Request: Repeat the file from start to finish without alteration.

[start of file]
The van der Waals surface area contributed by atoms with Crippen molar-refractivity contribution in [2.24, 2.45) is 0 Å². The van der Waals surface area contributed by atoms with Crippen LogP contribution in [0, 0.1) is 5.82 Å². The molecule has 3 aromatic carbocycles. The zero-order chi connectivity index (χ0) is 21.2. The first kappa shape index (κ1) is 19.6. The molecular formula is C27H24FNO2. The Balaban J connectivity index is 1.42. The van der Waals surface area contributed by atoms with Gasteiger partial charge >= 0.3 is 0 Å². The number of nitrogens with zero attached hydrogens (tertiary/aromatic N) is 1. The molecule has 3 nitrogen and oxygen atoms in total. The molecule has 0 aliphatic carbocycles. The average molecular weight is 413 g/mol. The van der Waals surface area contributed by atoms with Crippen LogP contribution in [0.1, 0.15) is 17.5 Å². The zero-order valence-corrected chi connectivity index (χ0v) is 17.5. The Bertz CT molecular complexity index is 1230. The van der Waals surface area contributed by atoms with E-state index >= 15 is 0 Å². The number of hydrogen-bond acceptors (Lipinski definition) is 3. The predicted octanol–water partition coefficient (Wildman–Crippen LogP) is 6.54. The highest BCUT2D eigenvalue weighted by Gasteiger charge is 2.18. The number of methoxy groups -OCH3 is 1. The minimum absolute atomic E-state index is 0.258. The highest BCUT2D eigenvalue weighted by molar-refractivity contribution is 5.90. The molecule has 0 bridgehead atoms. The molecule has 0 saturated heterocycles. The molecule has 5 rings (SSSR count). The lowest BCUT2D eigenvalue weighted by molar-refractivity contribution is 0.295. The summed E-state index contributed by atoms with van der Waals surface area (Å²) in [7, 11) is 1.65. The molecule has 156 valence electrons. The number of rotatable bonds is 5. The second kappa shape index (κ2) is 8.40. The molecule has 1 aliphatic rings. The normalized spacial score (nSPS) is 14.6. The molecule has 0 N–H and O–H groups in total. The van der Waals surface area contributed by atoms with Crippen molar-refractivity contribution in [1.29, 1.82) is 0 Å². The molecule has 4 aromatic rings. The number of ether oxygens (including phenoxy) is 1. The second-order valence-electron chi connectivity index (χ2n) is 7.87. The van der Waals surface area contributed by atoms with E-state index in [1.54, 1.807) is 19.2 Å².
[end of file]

The van der Waals surface area contributed by atoms with Crippen molar-refractivity contribution in [2.24, 2.45) is 0 Å². The van der Waals surface area contributed by atoms with Crippen LogP contribution in [0, 0.1) is 5.82 Å². The molecule has 3 aromatic carbocycles. The zero-order chi connectivity index (χ0) is 21.2. The first kappa shape index (κ1) is 19.6. The molecular formula is C27H24FNO2. The Balaban J connectivity index is 1.42. The van der Waals surface area contributed by atoms with Gasteiger partial charge >= 0.3 is 0 Å². The number of nitrogens with zero attached hydrogens (tertiary/aromatic N) is 1. The molecule has 3 nitrogen and oxygen atoms in total. The molecule has 0 aliphatic carbocycles. The average molecular weight is 413 g/mol. The van der Waals surface area contributed by atoms with Crippen LogP contribution in [0.1, 0.15) is 17.5 Å². The zero-order valence-corrected chi connectivity index (χ0v) is 17.5. The Bertz CT molecular complexity index is 1230. The van der Waals surface area contributed by atoms with E-state index >= 15 is 0 Å². The number of hydrogen-bond acceptors (Lipinski definition) is 3. The predicted octanol–water partition coefficient (Wildman–Crippen LogP) is 6.54. The highest BCUT2D eigenvalue weighted by Gasteiger charge is 2.18. The number of methoxy groups -OCH3 is 1. The minimum absolute atomic E-state index is 0.258. The highest BCUT2D eigenvalue weighted by molar-refractivity contribution is 5.90. The molecule has 0 bridgehead atoms. The molecule has 0 saturated heterocycles. The molecule has 5 rings (SSSR count). The lowest BCUT2D eigenvalue weighted by molar-refractivity contribution is 0.295. The summed E-state index contributed by atoms with van der Waals surface area (Å²) in [7, 11) is 1.65. The molecule has 156 valence electrons. The number of rotatable bonds is 5. The second kappa shape index (κ2) is 8.40. The molecule has 1 aliphatic rings. The normalized spacial score (nSPS) is 14.6. The molecule has 0 N–H and O–H groups in total. The van der Waals surface area contributed by atoms with Crippen molar-refractivity contribution in [1.29, 1.82) is 0 Å². The molecule has 4 aromatic rings. The number of ether oxygens (including phenoxy) is 1. The second-order valence-electron chi connectivity index (χ2n) is 7.87. The van der Waals surface area contributed by atoms with E-state index in [1.54, 1.807) is 19.2 Å².